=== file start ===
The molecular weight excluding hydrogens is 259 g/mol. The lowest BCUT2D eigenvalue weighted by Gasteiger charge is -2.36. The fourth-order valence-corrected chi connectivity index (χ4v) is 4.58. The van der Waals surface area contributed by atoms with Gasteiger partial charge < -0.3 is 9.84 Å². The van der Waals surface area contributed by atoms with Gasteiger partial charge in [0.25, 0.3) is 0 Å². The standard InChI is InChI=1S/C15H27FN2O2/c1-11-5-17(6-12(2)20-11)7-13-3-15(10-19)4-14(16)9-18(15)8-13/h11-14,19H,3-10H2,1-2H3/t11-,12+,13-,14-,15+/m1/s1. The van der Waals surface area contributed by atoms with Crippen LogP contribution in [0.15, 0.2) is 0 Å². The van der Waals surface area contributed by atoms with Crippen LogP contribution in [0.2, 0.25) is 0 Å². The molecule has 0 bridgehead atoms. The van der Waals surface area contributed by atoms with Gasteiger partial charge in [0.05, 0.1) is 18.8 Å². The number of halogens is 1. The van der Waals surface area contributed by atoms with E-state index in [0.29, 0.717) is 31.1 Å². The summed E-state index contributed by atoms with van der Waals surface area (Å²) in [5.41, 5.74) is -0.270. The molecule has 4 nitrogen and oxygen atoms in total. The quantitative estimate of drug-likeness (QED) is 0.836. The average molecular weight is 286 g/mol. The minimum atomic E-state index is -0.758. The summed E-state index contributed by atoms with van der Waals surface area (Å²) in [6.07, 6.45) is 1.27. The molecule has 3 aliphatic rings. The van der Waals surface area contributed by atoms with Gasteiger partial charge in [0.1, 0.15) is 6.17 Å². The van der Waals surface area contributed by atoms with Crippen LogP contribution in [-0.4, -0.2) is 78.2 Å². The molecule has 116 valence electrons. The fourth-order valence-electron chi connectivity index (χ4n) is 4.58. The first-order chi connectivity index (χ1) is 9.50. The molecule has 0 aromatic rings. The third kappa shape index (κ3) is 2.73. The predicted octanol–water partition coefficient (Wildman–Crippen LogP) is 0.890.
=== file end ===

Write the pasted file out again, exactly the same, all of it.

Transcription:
The molecular weight excluding hydrogens is 259 g/mol. The lowest BCUT2D eigenvalue weighted by Gasteiger charge is -2.36. The fourth-order valence-corrected chi connectivity index (χ4v) is 4.58. The van der Waals surface area contributed by atoms with Gasteiger partial charge < -0.3 is 9.84 Å². The van der Waals surface area contributed by atoms with Gasteiger partial charge in [0.25, 0.3) is 0 Å². The standard InChI is InChI=1S/C15H27FN2O2/c1-11-5-17(6-12(2)20-11)7-13-3-15(10-19)4-14(16)9-18(15)8-13/h11-14,19H,3-10H2,1-2H3/t11-,12+,13-,14-,15+/m1/s1. The van der Waals surface area contributed by atoms with Crippen LogP contribution in [0.15, 0.2) is 0 Å². The van der Waals surface area contributed by atoms with Crippen LogP contribution in [0.2, 0.25) is 0 Å². The molecule has 0 bridgehead atoms. The van der Waals surface area contributed by atoms with Gasteiger partial charge in [0.05, 0.1) is 18.8 Å². The number of halogens is 1. The van der Waals surface area contributed by atoms with E-state index in [0.29, 0.717) is 31.1 Å². The summed E-state index contributed by atoms with van der Waals surface area (Å²) in [5.41, 5.74) is -0.270. The molecule has 4 nitrogen and oxygen atoms in total. The quantitative estimate of drug-likeness (QED) is 0.836. The average molecular weight is 286 g/mol. The minimum atomic E-state index is -0.758. The summed E-state index contributed by atoms with van der Waals surface area (Å²) in [6.07, 6.45) is 1.27. The molecule has 3 aliphatic rings. The van der Waals surface area contributed by atoms with Gasteiger partial charge in [0.1, 0.15) is 6.17 Å². The van der Waals surface area contributed by atoms with Crippen LogP contribution in [-0.4, -0.2) is 78.2 Å². The molecule has 116 valence electrons. The fourth-order valence-electron chi connectivity index (χ4n) is 4.58. The first-order chi connectivity index (χ1) is 9.50. The molecule has 0 aromatic rings. The third kappa shape index (κ3) is 2.73. The predicted octanol–water partition coefficient (Wildman–Crippen LogP) is 0.890.